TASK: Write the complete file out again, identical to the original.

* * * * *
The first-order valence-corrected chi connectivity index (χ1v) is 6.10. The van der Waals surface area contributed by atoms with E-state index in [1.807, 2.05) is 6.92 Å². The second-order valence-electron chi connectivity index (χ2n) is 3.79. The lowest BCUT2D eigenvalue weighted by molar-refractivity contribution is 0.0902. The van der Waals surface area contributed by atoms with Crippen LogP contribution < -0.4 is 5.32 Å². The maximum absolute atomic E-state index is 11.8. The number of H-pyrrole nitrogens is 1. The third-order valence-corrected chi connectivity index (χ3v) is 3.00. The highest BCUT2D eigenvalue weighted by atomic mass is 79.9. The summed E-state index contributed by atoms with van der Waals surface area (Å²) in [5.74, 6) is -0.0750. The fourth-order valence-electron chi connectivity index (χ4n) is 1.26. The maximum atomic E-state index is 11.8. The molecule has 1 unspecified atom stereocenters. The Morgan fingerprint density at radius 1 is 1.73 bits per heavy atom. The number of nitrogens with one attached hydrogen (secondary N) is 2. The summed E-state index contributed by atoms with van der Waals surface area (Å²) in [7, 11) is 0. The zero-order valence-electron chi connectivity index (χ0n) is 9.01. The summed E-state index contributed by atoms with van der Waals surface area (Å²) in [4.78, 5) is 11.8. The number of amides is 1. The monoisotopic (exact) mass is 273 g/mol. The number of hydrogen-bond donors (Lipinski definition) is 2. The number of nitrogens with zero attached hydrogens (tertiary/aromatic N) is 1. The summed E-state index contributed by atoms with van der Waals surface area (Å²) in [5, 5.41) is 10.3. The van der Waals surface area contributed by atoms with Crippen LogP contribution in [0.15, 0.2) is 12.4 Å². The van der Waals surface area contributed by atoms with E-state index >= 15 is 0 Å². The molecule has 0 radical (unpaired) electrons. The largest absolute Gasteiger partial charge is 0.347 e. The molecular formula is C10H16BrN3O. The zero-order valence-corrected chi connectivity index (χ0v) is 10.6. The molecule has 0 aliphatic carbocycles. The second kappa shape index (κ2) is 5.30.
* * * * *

The first-order valence-corrected chi connectivity index (χ1v) is 6.10. The van der Waals surface area contributed by atoms with E-state index in [1.807, 2.05) is 6.92 Å². The second-order valence-electron chi connectivity index (χ2n) is 3.79. The lowest BCUT2D eigenvalue weighted by molar-refractivity contribution is 0.0902. The van der Waals surface area contributed by atoms with Crippen LogP contribution < -0.4 is 5.32 Å². The maximum absolute atomic E-state index is 11.8. The number of H-pyrrole nitrogens is 1. The third-order valence-corrected chi connectivity index (χ3v) is 3.00. The highest BCUT2D eigenvalue weighted by atomic mass is 79.9. The summed E-state index contributed by atoms with van der Waals surface area (Å²) in [5.74, 6) is -0.0750. The fourth-order valence-electron chi connectivity index (χ4n) is 1.26. The maximum atomic E-state index is 11.8. The molecule has 1 unspecified atom stereocenters. The Morgan fingerprint density at radius 1 is 1.73 bits per heavy atom. The number of nitrogens with one attached hydrogen (secondary N) is 2. The summed E-state index contributed by atoms with van der Waals surface area (Å²) in [7, 11) is 0. The zero-order valence-electron chi connectivity index (χ0n) is 9.01. The summed E-state index contributed by atoms with van der Waals surface area (Å²) in [4.78, 5) is 11.8. The number of amides is 1. The monoisotopic (exact) mass is 273 g/mol. The number of hydrogen-bond donors (Lipinski definition) is 2. The number of nitrogens with zero attached hydrogens (tertiary/aromatic N) is 1. The summed E-state index contributed by atoms with van der Waals surface area (Å²) in [5, 5.41) is 10.3. The van der Waals surface area contributed by atoms with Crippen LogP contribution in [0.15, 0.2) is 12.4 Å². The van der Waals surface area contributed by atoms with E-state index >= 15 is 0 Å². The molecule has 0 radical (unpaired) electrons. The largest absolute Gasteiger partial charge is 0.347 e. The molecular formula is C10H16BrN3O. The zero-order valence-corrected chi connectivity index (χ0v) is 10.6. The molecule has 0 aliphatic carbocycles. The second kappa shape index (κ2) is 5.30.